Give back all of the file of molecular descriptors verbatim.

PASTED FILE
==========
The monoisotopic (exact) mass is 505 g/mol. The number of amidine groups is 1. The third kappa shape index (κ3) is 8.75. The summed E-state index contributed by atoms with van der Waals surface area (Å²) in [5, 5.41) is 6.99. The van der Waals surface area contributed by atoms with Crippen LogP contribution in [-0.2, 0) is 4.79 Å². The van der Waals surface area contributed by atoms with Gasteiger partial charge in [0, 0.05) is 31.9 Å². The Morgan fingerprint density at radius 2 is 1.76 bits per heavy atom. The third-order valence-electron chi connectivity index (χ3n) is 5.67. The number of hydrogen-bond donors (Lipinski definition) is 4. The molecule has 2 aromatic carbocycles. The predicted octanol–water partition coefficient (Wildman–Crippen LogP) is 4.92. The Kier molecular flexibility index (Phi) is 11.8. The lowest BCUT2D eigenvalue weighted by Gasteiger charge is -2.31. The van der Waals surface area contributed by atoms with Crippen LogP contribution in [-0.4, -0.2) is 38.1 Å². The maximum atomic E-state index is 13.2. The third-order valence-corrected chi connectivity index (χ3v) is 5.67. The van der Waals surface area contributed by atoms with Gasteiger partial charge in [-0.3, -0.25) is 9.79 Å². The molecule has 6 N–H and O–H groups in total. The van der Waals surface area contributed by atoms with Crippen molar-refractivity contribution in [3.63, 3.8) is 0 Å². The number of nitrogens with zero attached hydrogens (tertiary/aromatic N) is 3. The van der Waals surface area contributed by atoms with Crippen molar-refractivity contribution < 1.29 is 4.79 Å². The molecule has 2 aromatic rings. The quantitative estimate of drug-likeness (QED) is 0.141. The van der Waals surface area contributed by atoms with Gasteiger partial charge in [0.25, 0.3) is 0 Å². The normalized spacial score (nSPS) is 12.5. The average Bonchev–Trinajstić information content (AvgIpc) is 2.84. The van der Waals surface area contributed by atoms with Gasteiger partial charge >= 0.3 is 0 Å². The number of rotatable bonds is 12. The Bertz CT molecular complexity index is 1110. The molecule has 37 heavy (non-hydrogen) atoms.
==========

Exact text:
The monoisotopic (exact) mass is 505 g/mol. The number of amidine groups is 1. The third kappa shape index (κ3) is 8.75. The summed E-state index contributed by atoms with van der Waals surface area (Å²) in [5, 5.41) is 6.99. The van der Waals surface area contributed by atoms with Crippen LogP contribution in [-0.2, 0) is 4.79 Å². The van der Waals surface area contributed by atoms with Gasteiger partial charge in [0, 0.05) is 31.9 Å². The Morgan fingerprint density at radius 2 is 1.76 bits per heavy atom. The third-order valence-electron chi connectivity index (χ3n) is 5.67. The number of hydrogen-bond donors (Lipinski definition) is 4. The molecule has 2 aromatic carbocycles. The predicted octanol–water partition coefficient (Wildman–Crippen LogP) is 4.92. The Kier molecular flexibility index (Phi) is 11.8. The lowest BCUT2D eigenvalue weighted by Gasteiger charge is -2.31. The van der Waals surface area contributed by atoms with Crippen LogP contribution in [-0.4, -0.2) is 38.1 Å². The maximum atomic E-state index is 13.2. The third-order valence-corrected chi connectivity index (χ3v) is 5.67. The van der Waals surface area contributed by atoms with Gasteiger partial charge in [-0.3, -0.25) is 9.79 Å². The molecule has 6 N–H and O–H groups in total. The van der Waals surface area contributed by atoms with Crippen molar-refractivity contribution in [3.63, 3.8) is 0 Å². The number of nitrogens with zero attached hydrogens (tertiary/aromatic N) is 3. The van der Waals surface area contributed by atoms with Crippen molar-refractivity contribution < 1.29 is 4.79 Å². The molecule has 2 aromatic rings. The quantitative estimate of drug-likeness (QED) is 0.141. The van der Waals surface area contributed by atoms with Gasteiger partial charge in [0.25, 0.3) is 0 Å². The normalized spacial score (nSPS) is 12.5. The average Bonchev–Trinajstić information content (AvgIpc) is 2.84. The van der Waals surface area contributed by atoms with Gasteiger partial charge >= 0.3 is 0 Å². The number of rotatable bonds is 12. The Bertz CT molecular complexity index is 1110. The molecule has 37 heavy (non-hydrogen) atoms.